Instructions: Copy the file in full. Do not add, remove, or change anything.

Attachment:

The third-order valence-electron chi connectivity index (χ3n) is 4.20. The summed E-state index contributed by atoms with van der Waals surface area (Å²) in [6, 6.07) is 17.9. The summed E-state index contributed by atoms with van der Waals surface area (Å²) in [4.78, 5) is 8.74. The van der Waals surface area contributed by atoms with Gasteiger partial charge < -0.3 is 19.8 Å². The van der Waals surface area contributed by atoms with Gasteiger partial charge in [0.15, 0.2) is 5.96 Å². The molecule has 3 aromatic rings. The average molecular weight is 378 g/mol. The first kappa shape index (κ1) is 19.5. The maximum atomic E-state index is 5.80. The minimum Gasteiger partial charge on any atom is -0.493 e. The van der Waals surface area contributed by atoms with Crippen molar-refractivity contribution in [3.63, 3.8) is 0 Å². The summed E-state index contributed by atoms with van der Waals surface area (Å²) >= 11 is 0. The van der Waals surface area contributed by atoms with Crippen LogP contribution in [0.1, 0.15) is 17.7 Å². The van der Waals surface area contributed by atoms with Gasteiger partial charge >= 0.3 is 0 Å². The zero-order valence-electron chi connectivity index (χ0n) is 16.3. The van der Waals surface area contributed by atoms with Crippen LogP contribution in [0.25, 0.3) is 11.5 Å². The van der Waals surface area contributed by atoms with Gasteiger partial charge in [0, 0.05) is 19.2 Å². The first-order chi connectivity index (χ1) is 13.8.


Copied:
The third-order valence-electron chi connectivity index (χ3n) is 4.20. The summed E-state index contributed by atoms with van der Waals surface area (Å²) in [6, 6.07) is 17.9. The summed E-state index contributed by atoms with van der Waals surface area (Å²) in [4.78, 5) is 8.74. The van der Waals surface area contributed by atoms with Gasteiger partial charge < -0.3 is 19.8 Å². The van der Waals surface area contributed by atoms with Gasteiger partial charge in [0.15, 0.2) is 5.96 Å². The molecule has 3 aromatic rings. The average molecular weight is 378 g/mol. The first kappa shape index (κ1) is 19.5. The maximum atomic E-state index is 5.80. The minimum Gasteiger partial charge on any atom is -0.493 e. The van der Waals surface area contributed by atoms with Crippen molar-refractivity contribution in [3.63, 3.8) is 0 Å². The summed E-state index contributed by atoms with van der Waals surface area (Å²) >= 11 is 0. The van der Waals surface area contributed by atoms with Crippen LogP contribution in [0.1, 0.15) is 17.7 Å². The van der Waals surface area contributed by atoms with Gasteiger partial charge >= 0.3 is 0 Å². The zero-order valence-electron chi connectivity index (χ0n) is 16.3. The van der Waals surface area contributed by atoms with Crippen LogP contribution in [0.25, 0.3) is 11.5 Å². The van der Waals surface area contributed by atoms with Gasteiger partial charge in [0, 0.05) is 19.2 Å². The first-order chi connectivity index (χ1) is 13.8.